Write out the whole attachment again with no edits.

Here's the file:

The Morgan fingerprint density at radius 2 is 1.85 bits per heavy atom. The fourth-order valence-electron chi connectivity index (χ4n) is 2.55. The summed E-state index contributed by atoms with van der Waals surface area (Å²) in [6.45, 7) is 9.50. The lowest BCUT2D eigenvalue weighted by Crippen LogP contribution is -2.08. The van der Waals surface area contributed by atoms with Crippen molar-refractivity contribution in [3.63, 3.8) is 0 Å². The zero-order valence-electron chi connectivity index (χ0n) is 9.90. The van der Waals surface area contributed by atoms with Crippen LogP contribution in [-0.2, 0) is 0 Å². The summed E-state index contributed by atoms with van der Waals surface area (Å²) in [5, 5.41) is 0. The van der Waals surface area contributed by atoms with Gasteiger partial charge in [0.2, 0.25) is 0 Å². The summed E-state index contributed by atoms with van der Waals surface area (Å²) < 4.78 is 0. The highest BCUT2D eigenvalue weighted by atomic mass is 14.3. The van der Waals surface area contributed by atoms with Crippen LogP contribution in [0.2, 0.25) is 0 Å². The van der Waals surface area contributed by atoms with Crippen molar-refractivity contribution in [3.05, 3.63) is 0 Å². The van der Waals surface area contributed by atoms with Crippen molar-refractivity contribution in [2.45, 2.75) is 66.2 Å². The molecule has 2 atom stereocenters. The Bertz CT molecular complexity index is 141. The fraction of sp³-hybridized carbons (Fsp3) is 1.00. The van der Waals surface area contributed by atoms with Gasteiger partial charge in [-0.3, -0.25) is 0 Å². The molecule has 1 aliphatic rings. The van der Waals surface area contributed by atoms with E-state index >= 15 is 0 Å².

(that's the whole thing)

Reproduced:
The Morgan fingerprint density at radius 2 is 1.85 bits per heavy atom. The fourth-order valence-electron chi connectivity index (χ4n) is 2.55. The summed E-state index contributed by atoms with van der Waals surface area (Å²) in [6.45, 7) is 9.50. The lowest BCUT2D eigenvalue weighted by Crippen LogP contribution is -2.08. The van der Waals surface area contributed by atoms with Crippen molar-refractivity contribution in [3.63, 3.8) is 0 Å². The zero-order valence-electron chi connectivity index (χ0n) is 9.90. The van der Waals surface area contributed by atoms with Crippen LogP contribution in [-0.2, 0) is 0 Å². The summed E-state index contributed by atoms with van der Waals surface area (Å²) in [5, 5.41) is 0. The van der Waals surface area contributed by atoms with Gasteiger partial charge in [0.2, 0.25) is 0 Å². The summed E-state index contributed by atoms with van der Waals surface area (Å²) < 4.78 is 0. The highest BCUT2D eigenvalue weighted by atomic mass is 14.3. The van der Waals surface area contributed by atoms with Crippen LogP contribution in [0.2, 0.25) is 0 Å². The van der Waals surface area contributed by atoms with Crippen molar-refractivity contribution in [3.05, 3.63) is 0 Å². The van der Waals surface area contributed by atoms with Crippen molar-refractivity contribution in [2.45, 2.75) is 66.2 Å². The molecule has 2 atom stereocenters. The Bertz CT molecular complexity index is 141. The fraction of sp³-hybridized carbons (Fsp3) is 1.00. The van der Waals surface area contributed by atoms with Gasteiger partial charge in [-0.3, -0.25) is 0 Å². The molecule has 1 aliphatic rings. The van der Waals surface area contributed by atoms with E-state index >= 15 is 0 Å².